When you talk about agile management, the conversation usually gets stuck in jargon that means nothing to the uninitiated. In the absence of a well-known vocabulary, practical recommendations are blocked in clarification questions. But how do you do agile projects without a completely new approach to management? More importantly, how do you keep them agile so that you have sustainable results? The following are practical guidelines for answering this question.
1. Set achievable goals
Agile management insists on incremental iterations to complete a project. In simpler terms: "don't bite more than you can chew." You work on big projects slowly, inch by inch. The agile methodology was originally designed so that software developers can develop one part, then test it, develop another part, and then test it again.
Agile projects last from a few weeks to a few months, never more. The teams are a manageable group of up to 9 people, who self-organize about all aspects of the project. Each iteration has exact goals and achieving them in all iterations is a sure recipe for project success.
Experience shows that this approach can be used effectively for non-software products and project management in general. The trick is to have achievable goals and not aspire to too much. This provides room for development/production, testing and improvement before moving on to the next goal. It also helps to deliver a functional product before the deadline, which is the essence of an agile project.
2. Achieve something by the deadline
The agile approach is ruthless in addressing deadlines and results. Agile uses iterative processes, which means that virtually every iteration has a hard and fast deadline. This term does not move. This deadline is not postponed. This term remains, even if the sky falls.
When the deadline comes, you look at what you've done or completed - anything. It can be embarrassing. It can be awful. The code may look like garbage. The design might look like garbage. But you have something. Something is always better than nothing. And with that something you can make decisions, make changes, give feedback. This is the formula for success in the agile approach.
The key to an agile project is to get started. The only way you can do that is to have something. It doesn't have to be the final product, and the customer won't see it. But the important thing is that you have created something and you can only improve from that point.
Iterations set the pace of the project. They are planned and used to identify tasks, resources, but also to estimate the total effort. This is especially important for large projects, which have multiple teams working towards a common goal. Planning clearly defines the tasks to be performed and reduces ambiguity.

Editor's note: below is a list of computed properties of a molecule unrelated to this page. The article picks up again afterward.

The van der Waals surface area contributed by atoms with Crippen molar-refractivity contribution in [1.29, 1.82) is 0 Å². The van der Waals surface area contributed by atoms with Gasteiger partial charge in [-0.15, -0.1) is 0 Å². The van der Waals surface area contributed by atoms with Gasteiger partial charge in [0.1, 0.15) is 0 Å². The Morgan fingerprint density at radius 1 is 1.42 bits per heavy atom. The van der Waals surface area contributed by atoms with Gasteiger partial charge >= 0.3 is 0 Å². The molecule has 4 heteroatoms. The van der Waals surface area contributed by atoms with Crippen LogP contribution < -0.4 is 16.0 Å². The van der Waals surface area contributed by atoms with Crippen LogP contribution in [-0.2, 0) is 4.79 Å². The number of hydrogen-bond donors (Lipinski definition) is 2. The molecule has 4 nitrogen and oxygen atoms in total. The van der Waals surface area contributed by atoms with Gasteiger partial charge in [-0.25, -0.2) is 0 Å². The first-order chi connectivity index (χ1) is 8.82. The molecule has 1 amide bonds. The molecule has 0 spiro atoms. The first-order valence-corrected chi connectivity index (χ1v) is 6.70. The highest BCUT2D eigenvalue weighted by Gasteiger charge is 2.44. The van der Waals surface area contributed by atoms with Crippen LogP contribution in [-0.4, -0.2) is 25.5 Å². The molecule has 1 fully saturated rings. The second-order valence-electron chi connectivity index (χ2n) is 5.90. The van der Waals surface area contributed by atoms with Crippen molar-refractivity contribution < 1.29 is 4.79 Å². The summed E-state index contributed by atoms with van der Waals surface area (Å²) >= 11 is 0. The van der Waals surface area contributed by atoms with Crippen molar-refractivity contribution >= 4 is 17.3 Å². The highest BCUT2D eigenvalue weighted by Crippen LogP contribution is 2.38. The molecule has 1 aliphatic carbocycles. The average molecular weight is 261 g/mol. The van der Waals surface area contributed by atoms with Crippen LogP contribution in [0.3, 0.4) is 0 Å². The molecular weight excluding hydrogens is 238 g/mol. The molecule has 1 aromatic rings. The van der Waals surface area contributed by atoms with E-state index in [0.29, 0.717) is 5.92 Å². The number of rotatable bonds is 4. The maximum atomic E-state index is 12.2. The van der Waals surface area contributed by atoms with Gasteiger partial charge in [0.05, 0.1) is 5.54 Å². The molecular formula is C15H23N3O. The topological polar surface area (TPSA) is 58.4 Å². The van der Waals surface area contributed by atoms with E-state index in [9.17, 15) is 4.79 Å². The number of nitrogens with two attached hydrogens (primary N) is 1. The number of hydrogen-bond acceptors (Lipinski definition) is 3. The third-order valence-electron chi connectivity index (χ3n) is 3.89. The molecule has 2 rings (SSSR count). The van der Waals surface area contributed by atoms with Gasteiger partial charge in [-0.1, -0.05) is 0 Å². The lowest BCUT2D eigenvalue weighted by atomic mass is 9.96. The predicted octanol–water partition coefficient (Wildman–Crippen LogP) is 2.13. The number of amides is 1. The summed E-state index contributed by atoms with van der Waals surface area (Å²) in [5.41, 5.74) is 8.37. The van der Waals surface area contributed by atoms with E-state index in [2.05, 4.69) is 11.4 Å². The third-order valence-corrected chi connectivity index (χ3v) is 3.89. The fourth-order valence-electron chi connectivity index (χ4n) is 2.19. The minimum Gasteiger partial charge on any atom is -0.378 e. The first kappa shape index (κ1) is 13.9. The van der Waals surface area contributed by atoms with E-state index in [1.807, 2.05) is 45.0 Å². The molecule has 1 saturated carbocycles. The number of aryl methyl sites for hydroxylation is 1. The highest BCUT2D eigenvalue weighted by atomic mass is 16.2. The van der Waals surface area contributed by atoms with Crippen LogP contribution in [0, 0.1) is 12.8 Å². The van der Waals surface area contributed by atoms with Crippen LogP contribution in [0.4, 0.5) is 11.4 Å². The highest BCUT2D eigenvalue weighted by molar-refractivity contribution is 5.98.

3. Make quick changes
Agile methodology is a systematic approach to success. It has built-in flexibility and adaptability. That is, it produces intelligent change. To make quick changes, the decision maker needs to do two things. First of all, it must be present and involved in the real development process. It's hard to make decisions about something you don't know.
Second, you need to make quick decisions. A decision, even a wrong one, is helpful because it helps the project move forward with feedback.
Ultimately, the goal of any project is to provide the customer with a sustainable product that meets all of their requirements. This can only be done if the code quality is superior and the design is good enough to withstand sudden changes.
Testing is therefore the driving force behind agile projects. Testing individual units to eliminate errors ensures a faster and more flexible response to change without exceeding budgets.
These are the most basic issues relevant to agile projects. As you make the transition to agile management, these approaches and principles will help you change your mindset. You will work together to have a more flexible team and to adapt to changes as they arise. Agile is not for everyone, but teams that use it correctly will experience enormous benefits, streamlined work processes, and rapid innovation.
So what are the three practical recommendations for agile management?
1. Set small achievable goals
2. Achieve something by the deadline
3. Make quick changes.
These three basic elements will keep the projects agile, ensuring attention to detail and the discipline of developing an excellent final product. Moreover, the benefits of the agile approach will have a strong impact on the company's revenue generation and culture, which justifies the widespread adoption of this methodology. This approach is only useful as long as it continues to be implemented and we do not fall back on the old comfortable way of working, which has less tangible benefits.
About Constantin Magdalina
Constantin Magdalina has 15 years of working experience, while he performed in multinationals both in Romania and abroad. Constantin has a Master’s degree in Marketing and Business Communication from the Academy of Economic Studies in Bucharest. He is certified in Lean Six Sigma and ITIL (IT Information Library®) which provide him a good understanding of processes and transformations within organizations. The Chartered Institute of Marketing certification further complemented his expertise and knowledge in business. In his over 4 years of working activity in a Big4 company, he initiated and conducted studies that analyzed different aspects related to the business environment in Romania. He is the author of numerous articles on topics related to innovation, the efficiency of business processes, social media, the consumers’ buying experience in the age of digital, trends, and emergent technologies. He is invited as a speaker at numerous events and business conferences.